Penal Code 273d PC - California Child Abuse Laws


Penal Code 273d PC is California's law against child abuse. Also known as “corporal injury on a child,” this section makes it a crime to impose physical injury or cruel punishment on a child.1

Examples of child abuse include:

  • Slapping a child hard enough to leave a mark.
  • Punching a teenage boy for staying out too late.
  • Hitting a child with a belt harder than is reasonable in order to discipline her.

California's mandatory reporting laws require that certain professions -- such as teachers, child care workers and social service provider -- report suspected instances of child abuse and neglect.

Punishment for child abuse in California

Corporal injury on a child is a so-called California "wobbler" offense. This means that the prosecutor can charge it as either a misdemeanor or a felony depending on:

  • The facts of the alleged offense, and
  • The defendant's criminal history, if any.

Misdemeanor penalties

If charged as a misdemeanor, 273d PC can be punished by:

  • Up to one (1) year in county jail, and/or
  • A fine of up to $6,000.2

Felony penalties

As a felony, this section carries potential penalties of:

  • 2, 4 or 6 years in jail (plus an additional 4 years if the defendant has a prior felonly child abuse conviction within the preceding 10 years),3 and/or
  • A fine of up to $6,000. 4

Conditions of probation for child abuse

A judge will sometime sentence a defendant to probation instead of jail for child abuse. Such a sentence can be for misdemeanor (summary) probation or felony (formal) probation, as applicable.

By law, any sentence of probation for abusing a minor must include the following conditions (unless the judge believes it would not be in the interest of justice):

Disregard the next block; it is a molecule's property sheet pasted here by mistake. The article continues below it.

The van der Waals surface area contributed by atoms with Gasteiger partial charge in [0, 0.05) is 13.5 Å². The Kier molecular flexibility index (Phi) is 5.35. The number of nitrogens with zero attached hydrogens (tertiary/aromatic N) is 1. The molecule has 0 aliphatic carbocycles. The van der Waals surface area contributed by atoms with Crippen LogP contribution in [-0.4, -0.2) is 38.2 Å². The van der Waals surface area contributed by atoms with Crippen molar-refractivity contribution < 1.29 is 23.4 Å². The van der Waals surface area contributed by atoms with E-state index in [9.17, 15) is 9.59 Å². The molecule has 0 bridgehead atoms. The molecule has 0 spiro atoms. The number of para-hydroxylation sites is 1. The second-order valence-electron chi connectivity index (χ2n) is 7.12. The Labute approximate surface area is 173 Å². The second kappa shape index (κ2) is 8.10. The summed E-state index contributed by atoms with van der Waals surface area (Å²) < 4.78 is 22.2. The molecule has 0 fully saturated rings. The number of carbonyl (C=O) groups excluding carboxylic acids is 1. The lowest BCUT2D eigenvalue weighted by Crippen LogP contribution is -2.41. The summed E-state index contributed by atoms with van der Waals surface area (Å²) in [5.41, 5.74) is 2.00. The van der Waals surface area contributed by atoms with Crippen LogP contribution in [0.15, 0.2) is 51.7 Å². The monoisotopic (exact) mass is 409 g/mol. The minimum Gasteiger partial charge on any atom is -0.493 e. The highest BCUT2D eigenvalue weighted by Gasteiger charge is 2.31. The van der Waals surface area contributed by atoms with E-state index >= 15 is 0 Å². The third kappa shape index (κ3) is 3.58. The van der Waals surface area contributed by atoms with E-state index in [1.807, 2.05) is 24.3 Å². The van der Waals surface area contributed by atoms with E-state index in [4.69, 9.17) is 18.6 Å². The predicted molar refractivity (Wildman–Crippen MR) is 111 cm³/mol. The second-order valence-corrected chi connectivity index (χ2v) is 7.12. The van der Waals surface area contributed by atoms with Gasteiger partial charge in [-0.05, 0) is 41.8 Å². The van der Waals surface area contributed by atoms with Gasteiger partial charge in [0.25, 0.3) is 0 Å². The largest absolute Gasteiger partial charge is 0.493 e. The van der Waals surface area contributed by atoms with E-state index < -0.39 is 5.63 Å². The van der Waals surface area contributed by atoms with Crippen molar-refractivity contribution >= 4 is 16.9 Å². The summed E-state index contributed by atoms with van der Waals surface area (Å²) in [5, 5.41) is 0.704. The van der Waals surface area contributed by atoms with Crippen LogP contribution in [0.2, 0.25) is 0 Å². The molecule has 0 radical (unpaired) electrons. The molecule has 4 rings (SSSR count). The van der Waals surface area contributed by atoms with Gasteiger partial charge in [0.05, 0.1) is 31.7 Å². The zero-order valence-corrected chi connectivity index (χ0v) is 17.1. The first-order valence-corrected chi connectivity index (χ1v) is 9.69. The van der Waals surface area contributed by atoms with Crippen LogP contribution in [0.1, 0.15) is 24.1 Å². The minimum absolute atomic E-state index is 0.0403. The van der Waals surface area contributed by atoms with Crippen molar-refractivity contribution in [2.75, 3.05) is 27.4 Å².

• A mandatory minimum probation period of 3 years;
  • A protective order that prohibits further violence or threats against the victim (and may prohibit the defendant from any contact with the victim); and
  • Successful completion of a child abuser's treatment program lasting at least one (1) year.5

The judge may also order random drug testing if the offense was committed while the defendant was under the influence of drugs or alcohol. 6

Legal defenses

Common legal defenses include taking the position that:

  • The allegations are false,
  • The minor's injuries were caused by something other than abuse,
  • The defendant was acting within his/her legal right to discipline the child, and/or
  • The injury was the result of an accident.

Offenses commonly charged along with child abuse

Corporal injury is often charged along with other crimes against children. Related offenses that are commonly charged include:

We discuss these and other related offenses in more detail in Section 6, below.

To help you better understand California child abuse law, our California criminal defense lawyers discuss the following:

Small boy about to be slapped by adult
Slapping may be child abuse in California if it injures the child

1. How does California law define child abuse?

Penal Code 273d PC sets forth the California crime of child abuse. It defines “child abuse” as the willful infliction of either of the following on a minor under 18:7

  • Any cruel or inhuman corporal (bodily) punishment, or
  • An injury that results in a “traumatic condition.”8

Meaning of terms

“Corporal punishment” is simply physical (as opposed to emotional) punishment.9

A “traumatic condition” is a wound or other bodily injury, whether minor or serious, caused by the direct application of physical force.10

And an injury is inflicted “willfully” if the act causing the injury is done on purpose. It is not necessary that the person intend to break the law or injure the child.11

Example: Carla's teenage daughter stays out past her curfew. When she comes home, Carla slaps her to make the point that she is scared and angry. Unfortunately, the daughter's head strikes the edge of the door. Carla has to take her to the emergency room for stiches. Carla did not intend to injure her daughter. But because she intended to slap her she can be charged with child abuse.


Let's say that Carla was only intending to smack her hand against the wall. In her anger, she missed and accidentally slapped her daughter instead. Because she did not intend to slap her, she is not guilty under Penal Code 273d.